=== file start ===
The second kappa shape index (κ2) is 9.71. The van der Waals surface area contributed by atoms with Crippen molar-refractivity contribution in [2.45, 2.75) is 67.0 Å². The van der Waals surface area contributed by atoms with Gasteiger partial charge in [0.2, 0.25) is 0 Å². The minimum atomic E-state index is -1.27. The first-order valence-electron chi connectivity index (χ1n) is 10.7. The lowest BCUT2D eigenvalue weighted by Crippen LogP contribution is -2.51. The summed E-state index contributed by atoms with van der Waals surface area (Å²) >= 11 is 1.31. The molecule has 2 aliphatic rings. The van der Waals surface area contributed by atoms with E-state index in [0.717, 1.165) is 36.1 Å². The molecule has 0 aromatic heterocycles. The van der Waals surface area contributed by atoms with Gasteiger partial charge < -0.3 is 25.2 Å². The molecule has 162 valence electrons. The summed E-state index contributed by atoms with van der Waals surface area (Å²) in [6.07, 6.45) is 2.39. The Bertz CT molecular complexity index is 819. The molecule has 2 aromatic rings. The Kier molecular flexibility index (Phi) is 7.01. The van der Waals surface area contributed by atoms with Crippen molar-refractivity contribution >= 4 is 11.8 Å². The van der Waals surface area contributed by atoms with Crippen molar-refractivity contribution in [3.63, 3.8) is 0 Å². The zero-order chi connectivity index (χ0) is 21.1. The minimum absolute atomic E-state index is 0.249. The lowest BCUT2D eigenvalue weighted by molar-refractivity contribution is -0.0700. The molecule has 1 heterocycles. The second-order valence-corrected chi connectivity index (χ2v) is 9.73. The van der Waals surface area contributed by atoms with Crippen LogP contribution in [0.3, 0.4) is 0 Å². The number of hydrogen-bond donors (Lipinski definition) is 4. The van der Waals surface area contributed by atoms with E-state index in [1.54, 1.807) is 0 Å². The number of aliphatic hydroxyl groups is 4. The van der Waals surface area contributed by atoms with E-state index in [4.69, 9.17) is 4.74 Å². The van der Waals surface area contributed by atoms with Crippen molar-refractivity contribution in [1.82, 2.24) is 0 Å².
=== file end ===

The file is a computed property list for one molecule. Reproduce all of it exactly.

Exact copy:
The second kappa shape index (κ2) is 9.71. The van der Waals surface area contributed by atoms with Crippen molar-refractivity contribution in [2.45, 2.75) is 67.0 Å². The van der Waals surface area contributed by atoms with Gasteiger partial charge in [0.2, 0.25) is 0 Å². The minimum atomic E-state index is -1.27. The first-order valence-electron chi connectivity index (χ1n) is 10.7. The lowest BCUT2D eigenvalue weighted by Crippen LogP contribution is -2.51. The summed E-state index contributed by atoms with van der Waals surface area (Å²) >= 11 is 1.31. The molecule has 2 aliphatic rings. The van der Waals surface area contributed by atoms with E-state index in [0.717, 1.165) is 36.1 Å². The molecule has 0 aromatic heterocycles. The van der Waals surface area contributed by atoms with Gasteiger partial charge < -0.3 is 25.2 Å². The molecule has 162 valence electrons. The summed E-state index contributed by atoms with van der Waals surface area (Å²) in [6.07, 6.45) is 2.39. The Bertz CT molecular complexity index is 819. The molecule has 2 aromatic rings. The Kier molecular flexibility index (Phi) is 7.01. The van der Waals surface area contributed by atoms with Crippen molar-refractivity contribution >= 4 is 11.8 Å². The van der Waals surface area contributed by atoms with Crippen molar-refractivity contribution in [3.63, 3.8) is 0 Å². The zero-order chi connectivity index (χ0) is 21.1. The minimum absolute atomic E-state index is 0.249. The lowest BCUT2D eigenvalue weighted by molar-refractivity contribution is -0.0700. The molecule has 1 heterocycles. The second-order valence-corrected chi connectivity index (χ2v) is 9.73. The van der Waals surface area contributed by atoms with Crippen LogP contribution in [0.3, 0.4) is 0 Å². The number of hydrogen-bond donors (Lipinski definition) is 4. The van der Waals surface area contributed by atoms with E-state index in [1.54, 1.807) is 0 Å². The number of aliphatic hydroxyl groups is 4. The van der Waals surface area contributed by atoms with E-state index in [4.69, 9.17) is 4.74 Å². The van der Waals surface area contributed by atoms with Crippen molar-refractivity contribution in [1.82, 2.24) is 0 Å².